These days, both air passengers and flight attendants have good reason to be surly — which is exactly why we shouldn’t be.
By now, the world knows who Steven Slater is. He’s the JetBlue flight attendant who went off, literally, on a planeload of passengers at New York’s JFK airport, then popped one of the plane’s emergency slides and jumped out, grabbing a couple of beers on the way.
He says he blew up after:
- Some female passenger went bonkers getting her carry-on bag into the overhead bin (and fighting with another passenger for bin space) and refused to sit down while the plane was taking off.
- She let her carry-on bag fall on Slater’s head.
- She then hit him with an F-bomb when he chided her for her behavior
Since then, we’ve heard from flight attendants complaining about rude passengers, and from passengers griping about rude flight attendants.
American air travelers have chafed for decades at brusque, indifferent treatment at the hands of airline flight crews, complaints that have only grown more bitter as the airlines hit passengers with more fees and crammed them into increasingly uncomfortable Coach seats.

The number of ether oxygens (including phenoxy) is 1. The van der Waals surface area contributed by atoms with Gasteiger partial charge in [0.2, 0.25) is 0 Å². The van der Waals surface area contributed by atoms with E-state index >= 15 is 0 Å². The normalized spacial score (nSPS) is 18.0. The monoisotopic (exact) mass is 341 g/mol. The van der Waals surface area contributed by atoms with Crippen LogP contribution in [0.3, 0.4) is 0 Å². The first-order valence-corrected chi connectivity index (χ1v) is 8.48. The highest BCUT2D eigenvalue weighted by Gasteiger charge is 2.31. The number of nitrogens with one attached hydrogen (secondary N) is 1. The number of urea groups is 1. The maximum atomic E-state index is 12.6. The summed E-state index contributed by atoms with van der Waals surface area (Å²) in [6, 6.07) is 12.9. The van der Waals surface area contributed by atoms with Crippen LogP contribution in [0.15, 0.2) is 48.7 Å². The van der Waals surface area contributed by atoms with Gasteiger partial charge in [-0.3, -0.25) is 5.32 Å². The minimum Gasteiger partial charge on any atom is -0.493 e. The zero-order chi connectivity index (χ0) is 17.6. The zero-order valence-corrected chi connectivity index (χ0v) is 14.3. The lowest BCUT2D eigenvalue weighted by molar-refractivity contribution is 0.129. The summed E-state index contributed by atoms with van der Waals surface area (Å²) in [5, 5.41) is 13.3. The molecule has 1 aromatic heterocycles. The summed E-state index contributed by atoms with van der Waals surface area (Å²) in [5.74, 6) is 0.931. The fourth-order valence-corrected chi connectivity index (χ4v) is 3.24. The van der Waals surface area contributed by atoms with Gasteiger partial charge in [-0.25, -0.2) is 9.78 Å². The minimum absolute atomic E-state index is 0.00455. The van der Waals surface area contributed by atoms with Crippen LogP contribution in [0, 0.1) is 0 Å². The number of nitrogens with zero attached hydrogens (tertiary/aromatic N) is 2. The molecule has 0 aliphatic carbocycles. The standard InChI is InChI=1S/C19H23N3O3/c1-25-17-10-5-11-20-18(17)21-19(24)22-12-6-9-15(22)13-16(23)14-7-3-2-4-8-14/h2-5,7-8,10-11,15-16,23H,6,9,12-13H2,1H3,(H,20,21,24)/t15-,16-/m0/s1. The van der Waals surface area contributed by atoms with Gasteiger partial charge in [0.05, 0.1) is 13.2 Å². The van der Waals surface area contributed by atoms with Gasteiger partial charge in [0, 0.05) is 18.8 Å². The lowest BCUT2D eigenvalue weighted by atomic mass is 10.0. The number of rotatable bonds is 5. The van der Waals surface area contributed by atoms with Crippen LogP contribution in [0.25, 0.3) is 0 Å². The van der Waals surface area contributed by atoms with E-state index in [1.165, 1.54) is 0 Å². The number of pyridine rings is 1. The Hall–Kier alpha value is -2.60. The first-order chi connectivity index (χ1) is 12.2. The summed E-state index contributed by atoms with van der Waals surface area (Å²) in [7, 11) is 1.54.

It’s pushed many American travelers, including this one, to seek out airlines from other countries over U.S.-based carriers on long-haul flights. You may not save money, but you’re definitely treated better.
But we passengers are hardly blameless. We cut in front of others waiting to board. We insist on cramming heavy cases the size of small cars into the overhead bins, heedless of the needs — or the safety — of anyone else. We lean on the Attendant Call button and glower if someone doesn’t instantly come running. We refuse to quiet our screaming children.
The list of things we do to make flying miserable could fill of a jumbo jet — and often does.
In recent years, there’s been a lot of talk about a Passenger Bill of Rights. Since L’Affaire Slater, the folks at Smarter Travel are calling for a Passenger Code of Conduct.
All of this, however, is covered by a pre-existing statute: The Golden Rule. We seem to have forgotten that we’re all in this together, “this” being a pressurized aluminum tube seven miles above the Earth. Not the best place for an adversarial relationship.
Both sides need to cease fire and chill.
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